These are guidelines I have used myself in choosing various health professionals to work with to my great satisfaction, as I have worked with some wonderful people. As you may know, I have been studying Traditional Chinese Medicine the past 4 years and have recently started practicing acupuncture. Choosing a professional to give you acupuncture needs further guidance-although it may be a bit biased coming from me, since I am very sensitive to and afraid of needles! Acupuncture is a form of therapy where needles are inserted into specific sites to elicit some form of change in the body. Yes, a needle (hopefully fine and gently inserted) goes into your body(!) To me, this is a big deal, so I have been very picky about allowing needles to be inserted into my body. I have experienced a few mishaps with being needled and it took some time along with great beneficial effects before I became a believer in acupuncture. I actually went from being quite skeptical of acupuncture to being a believer, which amazes me. Many classmates learning of my aversion to needles asked why are you even studying acupuncture? I was interested in traditional chinese medicine first and foremost, herbs were the priority and acupuncture was part of the program. A young lady who is also afraid of needles mentioned acupuncture was recommended for her and she decided she needed to seek out a practitioner that specialized in giving acupuncture, which is an excellent plan in general and especially if you are nervous. Quite a few licensed health professionals are free to give acupuncture after weekend courses for training. This goes back to my recommendation above for education. Someone who has studied acupuncture for 4 years is different than someone who studied for 3 weeks. Feel free to ask questions. Your body is being ‘punctured’, so feeling comfortable with a practitioner takes on even more importance. If you are at all nervous or afraid of needles, it is imperative that the practitioner is empathetic and helps you feel comfortable. If you get the feeling they don’t really care about your concerns- run fast!

At this time of high stress, we really need to take care of our physical, mental and emotional health. There is a health and wellness professional around you that can help you feel better.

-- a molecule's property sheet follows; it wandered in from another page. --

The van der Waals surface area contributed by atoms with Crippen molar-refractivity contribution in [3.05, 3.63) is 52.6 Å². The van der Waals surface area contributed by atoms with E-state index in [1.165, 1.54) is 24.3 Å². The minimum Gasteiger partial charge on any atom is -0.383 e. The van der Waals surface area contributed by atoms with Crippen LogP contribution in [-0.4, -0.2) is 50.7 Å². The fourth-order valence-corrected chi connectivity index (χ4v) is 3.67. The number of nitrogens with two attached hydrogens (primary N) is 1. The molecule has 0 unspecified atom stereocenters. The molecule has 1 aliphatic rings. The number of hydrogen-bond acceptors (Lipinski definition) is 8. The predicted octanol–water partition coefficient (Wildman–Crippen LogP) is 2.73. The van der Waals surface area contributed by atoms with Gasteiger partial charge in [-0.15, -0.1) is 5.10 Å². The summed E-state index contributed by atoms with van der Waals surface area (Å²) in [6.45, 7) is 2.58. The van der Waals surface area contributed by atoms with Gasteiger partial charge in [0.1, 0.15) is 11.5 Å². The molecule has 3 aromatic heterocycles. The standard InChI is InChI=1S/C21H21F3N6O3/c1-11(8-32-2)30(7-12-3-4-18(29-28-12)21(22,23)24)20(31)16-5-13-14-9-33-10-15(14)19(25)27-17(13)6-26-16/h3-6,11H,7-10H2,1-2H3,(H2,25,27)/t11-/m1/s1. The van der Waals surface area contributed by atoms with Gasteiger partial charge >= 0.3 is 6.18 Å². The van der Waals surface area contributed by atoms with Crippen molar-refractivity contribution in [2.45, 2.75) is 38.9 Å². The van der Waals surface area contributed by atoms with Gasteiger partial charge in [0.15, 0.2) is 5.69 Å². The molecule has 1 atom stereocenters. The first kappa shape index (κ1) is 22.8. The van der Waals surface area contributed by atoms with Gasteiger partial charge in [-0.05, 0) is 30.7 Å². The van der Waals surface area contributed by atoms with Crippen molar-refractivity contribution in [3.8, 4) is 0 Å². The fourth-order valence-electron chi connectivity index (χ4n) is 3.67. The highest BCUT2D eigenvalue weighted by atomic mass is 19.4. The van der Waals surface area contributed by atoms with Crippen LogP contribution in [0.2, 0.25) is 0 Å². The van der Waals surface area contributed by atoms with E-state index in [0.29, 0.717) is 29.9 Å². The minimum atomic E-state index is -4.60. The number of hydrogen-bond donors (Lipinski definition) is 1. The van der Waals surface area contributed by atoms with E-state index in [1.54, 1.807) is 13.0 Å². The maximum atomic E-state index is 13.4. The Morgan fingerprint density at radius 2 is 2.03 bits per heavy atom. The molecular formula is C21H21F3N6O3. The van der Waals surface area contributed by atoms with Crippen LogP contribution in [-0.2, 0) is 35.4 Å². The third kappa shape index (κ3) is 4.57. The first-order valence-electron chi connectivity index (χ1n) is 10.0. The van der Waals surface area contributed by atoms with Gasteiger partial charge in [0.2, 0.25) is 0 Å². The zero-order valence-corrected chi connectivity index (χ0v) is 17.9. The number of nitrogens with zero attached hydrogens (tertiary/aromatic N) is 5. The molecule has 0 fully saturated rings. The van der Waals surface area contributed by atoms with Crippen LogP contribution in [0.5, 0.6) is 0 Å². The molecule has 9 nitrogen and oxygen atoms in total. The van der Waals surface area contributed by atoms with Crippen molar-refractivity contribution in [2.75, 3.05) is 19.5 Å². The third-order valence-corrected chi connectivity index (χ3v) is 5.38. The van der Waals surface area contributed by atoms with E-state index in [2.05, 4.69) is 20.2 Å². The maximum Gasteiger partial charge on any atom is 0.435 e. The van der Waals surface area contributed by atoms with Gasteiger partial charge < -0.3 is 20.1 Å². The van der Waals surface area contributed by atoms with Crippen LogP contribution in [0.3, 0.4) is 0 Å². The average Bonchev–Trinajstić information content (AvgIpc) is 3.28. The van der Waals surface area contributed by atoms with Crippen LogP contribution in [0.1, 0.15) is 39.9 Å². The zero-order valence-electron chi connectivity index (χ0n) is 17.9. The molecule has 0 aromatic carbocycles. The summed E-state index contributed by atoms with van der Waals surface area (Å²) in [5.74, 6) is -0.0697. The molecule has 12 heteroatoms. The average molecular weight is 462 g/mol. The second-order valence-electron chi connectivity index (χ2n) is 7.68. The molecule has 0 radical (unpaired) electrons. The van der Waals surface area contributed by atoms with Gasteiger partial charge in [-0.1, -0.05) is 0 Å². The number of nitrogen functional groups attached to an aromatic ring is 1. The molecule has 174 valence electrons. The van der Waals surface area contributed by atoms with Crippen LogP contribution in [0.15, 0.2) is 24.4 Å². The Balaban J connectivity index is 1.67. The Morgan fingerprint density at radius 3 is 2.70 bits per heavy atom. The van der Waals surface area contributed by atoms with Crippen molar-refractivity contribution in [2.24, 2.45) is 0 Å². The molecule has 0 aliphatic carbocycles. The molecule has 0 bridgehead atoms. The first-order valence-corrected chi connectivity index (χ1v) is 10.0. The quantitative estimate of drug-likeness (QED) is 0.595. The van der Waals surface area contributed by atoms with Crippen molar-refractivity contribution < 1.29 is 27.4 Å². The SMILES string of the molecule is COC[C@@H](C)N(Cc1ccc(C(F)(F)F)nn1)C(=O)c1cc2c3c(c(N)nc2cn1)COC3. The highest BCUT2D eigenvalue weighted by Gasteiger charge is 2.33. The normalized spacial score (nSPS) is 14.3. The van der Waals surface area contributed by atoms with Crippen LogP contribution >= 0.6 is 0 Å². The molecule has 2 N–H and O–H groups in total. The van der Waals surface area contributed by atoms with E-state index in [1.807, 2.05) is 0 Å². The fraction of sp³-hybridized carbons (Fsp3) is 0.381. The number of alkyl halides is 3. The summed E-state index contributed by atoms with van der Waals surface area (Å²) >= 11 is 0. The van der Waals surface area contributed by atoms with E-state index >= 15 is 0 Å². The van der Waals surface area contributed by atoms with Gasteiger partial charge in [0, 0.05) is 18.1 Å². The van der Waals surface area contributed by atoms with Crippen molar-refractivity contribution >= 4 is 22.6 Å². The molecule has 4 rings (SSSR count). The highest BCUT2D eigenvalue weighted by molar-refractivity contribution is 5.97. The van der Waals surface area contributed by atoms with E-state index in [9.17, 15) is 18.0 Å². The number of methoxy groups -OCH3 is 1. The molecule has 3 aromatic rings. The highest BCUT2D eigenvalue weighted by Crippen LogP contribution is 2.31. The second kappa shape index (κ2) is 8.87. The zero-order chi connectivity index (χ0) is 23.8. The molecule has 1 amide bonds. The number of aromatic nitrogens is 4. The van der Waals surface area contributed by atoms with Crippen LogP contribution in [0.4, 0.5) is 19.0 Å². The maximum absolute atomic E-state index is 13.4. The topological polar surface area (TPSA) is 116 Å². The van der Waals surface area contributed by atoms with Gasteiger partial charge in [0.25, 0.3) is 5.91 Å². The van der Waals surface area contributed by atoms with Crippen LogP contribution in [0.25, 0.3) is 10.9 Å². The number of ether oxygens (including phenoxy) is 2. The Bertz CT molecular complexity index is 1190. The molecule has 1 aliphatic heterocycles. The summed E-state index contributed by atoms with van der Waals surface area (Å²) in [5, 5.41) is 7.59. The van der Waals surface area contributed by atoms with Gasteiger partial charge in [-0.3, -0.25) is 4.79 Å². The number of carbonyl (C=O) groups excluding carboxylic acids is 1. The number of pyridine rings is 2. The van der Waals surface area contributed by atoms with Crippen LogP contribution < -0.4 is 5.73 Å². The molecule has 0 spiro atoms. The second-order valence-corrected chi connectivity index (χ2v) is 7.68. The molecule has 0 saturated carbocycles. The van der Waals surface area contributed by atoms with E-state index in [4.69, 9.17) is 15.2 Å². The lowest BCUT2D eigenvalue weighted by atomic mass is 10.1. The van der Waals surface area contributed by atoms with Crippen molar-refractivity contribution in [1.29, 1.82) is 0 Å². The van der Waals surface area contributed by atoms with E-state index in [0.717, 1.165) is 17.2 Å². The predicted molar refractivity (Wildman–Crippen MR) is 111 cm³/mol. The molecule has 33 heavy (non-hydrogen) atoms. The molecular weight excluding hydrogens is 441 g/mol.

Cheers to your journey towards making life good with maintaining your optimal health

https://www.mahayaforesthill.com/vivian-law/

Vivian Recommends September 2020

September marks the end of summer and the start of fall, a time of transition. In years past, I’ve seen people get more serious about their fitness at this time. Things seem different this year, so it is a good idea to work on the habit being active any time of the year. It’s not necessary to be serious, just get moving more regularly.

I’ve continued reading for fun and always for learning and last weekend I read an article where Warren Buffet highly endorses this habit as a way of going to bed smarter each day. Here are some books I recommend:

Ready Player One by Ernest Cline-a fantastic read that reminds me of Charlie and the Chocolate Factory set in a not so distant future, which seems quite plausible at this time. Many thanks to my friend K who gave me this book years ago

Doughnut Economics by Kate Raworth-a serious and interesting book that gives insight on the assumptions made in the economic models that drive our society and self interest. We can all do our part to regenerate the earth and care for others.

Chaos Point 2012 and Beyond by Ernest Lazlo-this book was on my list for some time and the themes very much echoed those in Doughnut Economics in how we must consider our impact on the environment and our consciousness.

I’ve recommended the Centre of Humane Technology podcast and this month there was a film that featured Tristan Harris, which shows the impact of technology on our well being, the Social Dilemma is a must watch film:

https://www.netflix.com/title/81254224

Last week, a client recommended blue light glasses to use while on the computer. These glasses (available online and at Staples) have made such a difference in making computer work easier on my eyes. It’s kind of amazing to purchase a device that ‘protects’ me from technology, go figure.

Making Life Good Recommends August 2020

It has been lovely to enjoy the Canadian summer weather even although things are so different than summers past. Outdoor reading is best at this time.

Here are some books I enjoyed and recommend this month:

Sex and Vanity by Kevin Kwan. Another fun and frivolous novel by the author of Crazy Rich Asians. Quite perfect escapism while travel is limited

Becoming Supernatural by Joe Dispenza. This book was a truly inspiring read that combines technical understanding of what happens during deep meditation and real life stories of healing. Great reminder to meditate and open your mind daily.

Stand Out of Our Light by James Williams. Great quick read that shows us some ways technology affects our attention and our lives along with some philosophy

In relation to technology I have enjoyed many episodes of this podcast, this is of particular interest since I do not appreciate the auto recommendations on you tube or spotify. This podcast explains what is behind the autoplay:

https://www.humanetech.com/podcast/4-down-the-rabbit-hole-by-design